I’m currently reading Regression and Other Stories which contains lovely plots of coefficients and their distributions. What really impressed me is how easily I could solve this with the few concepts in the tidyverse.

Suppose we’ve got an rstanarm model like this:

```
model <- rstanarm::stan_glm(Petal.Width ~ Sepal.Length + Sepal.Width + Species,
data=iris,
refresh=0)
```

We can access all the coefficients from the posterior draws using `as.matrix`

.
With a few standard transformations we can plot the distribution of each of the coefficients.

```
library(magrittr)
model %>%
# Convert it to a data frame of coefficients
as.data.frame() %>%
# Remove the intercept and standard deviation estimates
dplyr::select(-`(Intercept)`, -`sigma`) %>%
# Pivot into long form, one row per variable and estimate
tidyr::pivot_longer(dplyr::everything()) %>%
# Reorder the variables for plotting in order of descending (median) value
dplyr::mutate(name = forcats::fct_reorder(name, dplyr::desc(value))) %>% #
# Draw a violin plot, with 20th and 80th percentiles marked
ggformula::gf_violin(value ~ name, draw_quantiles=c(0.2, 0.8)) +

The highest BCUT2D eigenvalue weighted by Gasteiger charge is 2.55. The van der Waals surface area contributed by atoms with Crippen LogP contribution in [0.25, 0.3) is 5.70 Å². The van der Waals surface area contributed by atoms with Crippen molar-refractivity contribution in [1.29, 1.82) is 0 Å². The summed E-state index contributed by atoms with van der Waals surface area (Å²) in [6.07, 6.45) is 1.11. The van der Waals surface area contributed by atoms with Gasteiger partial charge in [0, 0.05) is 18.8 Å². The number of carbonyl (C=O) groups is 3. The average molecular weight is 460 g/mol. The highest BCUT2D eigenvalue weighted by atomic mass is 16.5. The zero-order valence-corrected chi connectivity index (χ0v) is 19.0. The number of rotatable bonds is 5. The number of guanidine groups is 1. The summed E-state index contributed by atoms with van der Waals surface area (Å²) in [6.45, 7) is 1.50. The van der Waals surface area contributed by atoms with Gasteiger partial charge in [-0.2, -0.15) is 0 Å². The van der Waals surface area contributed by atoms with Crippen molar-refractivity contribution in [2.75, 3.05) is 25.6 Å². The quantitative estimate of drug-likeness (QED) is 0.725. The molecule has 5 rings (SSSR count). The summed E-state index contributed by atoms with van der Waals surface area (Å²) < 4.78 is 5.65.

# Draw the variables on the vertical axis
ggplot2::coord_flip() +
# Chang the theme
ggplot2::theme_minimal()
```

While this is simpler and prettier with Bayesplot, I think it really shows the flexibility of the tidyverse.

```
bayesplot::mcmc_areas(model,
regex_pars=c("Sepal.Length", "Sepal.Width", "Species.*"))
```

The least flexible piece in this is `ggplot2`

.
If I want to use a density plot rather than a violin plot, the only way I can work out how to do this is with faceting which makes the plots too small and hard to compare.
I need to write custom code to only plot the top halves of the violin.
And whenever I use a bar graph in ggplot2 I always have to reread how to use stat.
Nevertheless there’s sufficient existing plots to plot almost anything, and the environment is remarkably flexible for solving data problems like this.